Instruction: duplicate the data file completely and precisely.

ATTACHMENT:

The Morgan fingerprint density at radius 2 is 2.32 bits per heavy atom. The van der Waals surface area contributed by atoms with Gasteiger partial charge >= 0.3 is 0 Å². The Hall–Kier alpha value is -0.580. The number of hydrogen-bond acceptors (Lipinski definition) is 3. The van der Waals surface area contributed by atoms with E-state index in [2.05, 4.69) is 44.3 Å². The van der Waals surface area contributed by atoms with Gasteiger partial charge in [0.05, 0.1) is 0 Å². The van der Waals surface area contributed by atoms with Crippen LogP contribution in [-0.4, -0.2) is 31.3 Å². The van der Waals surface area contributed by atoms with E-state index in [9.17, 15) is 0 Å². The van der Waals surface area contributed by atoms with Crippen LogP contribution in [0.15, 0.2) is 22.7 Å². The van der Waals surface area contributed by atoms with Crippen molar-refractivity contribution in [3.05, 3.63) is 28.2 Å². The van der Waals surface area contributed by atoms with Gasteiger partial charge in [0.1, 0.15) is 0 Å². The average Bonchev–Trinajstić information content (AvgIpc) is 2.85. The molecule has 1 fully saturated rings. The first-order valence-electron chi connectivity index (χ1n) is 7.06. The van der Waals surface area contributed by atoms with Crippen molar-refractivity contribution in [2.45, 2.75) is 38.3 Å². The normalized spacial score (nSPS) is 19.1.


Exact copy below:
The Morgan fingerprint density at radius 2 is 2.32 bits per heavy atom. The van der Waals surface area contributed by atoms with Gasteiger partial charge >= 0.3 is 0 Å². The Hall–Kier alpha value is -0.580. The number of hydrogen-bond acceptors (Lipinski definition) is 3. The van der Waals surface area contributed by atoms with E-state index in [2.05, 4.69) is 44.3 Å². The van der Waals surface area contributed by atoms with Gasteiger partial charge in [0.05, 0.1) is 0 Å². The van der Waals surface area contributed by atoms with Crippen LogP contribution in [-0.4, -0.2) is 31.3 Å². The van der Waals surface area contributed by atoms with E-state index in [9.17, 15) is 0 Å². The van der Waals surface area contributed by atoms with Crippen LogP contribution in [0.15, 0.2) is 22.7 Å². The van der Waals surface area contributed by atoms with Crippen molar-refractivity contribution in [3.05, 3.63) is 28.2 Å². The van der Waals surface area contributed by atoms with Gasteiger partial charge in [0.1, 0.15) is 0 Å². The average Bonchev–Trinajstić information content (AvgIpc) is 2.85. The molecule has 1 fully saturated rings. The first-order valence-electron chi connectivity index (χ1n) is 7.06. The van der Waals surface area contributed by atoms with Crippen molar-refractivity contribution in [2.45, 2.75) is 38.3 Å². The normalized spacial score (nSPS) is 19.1.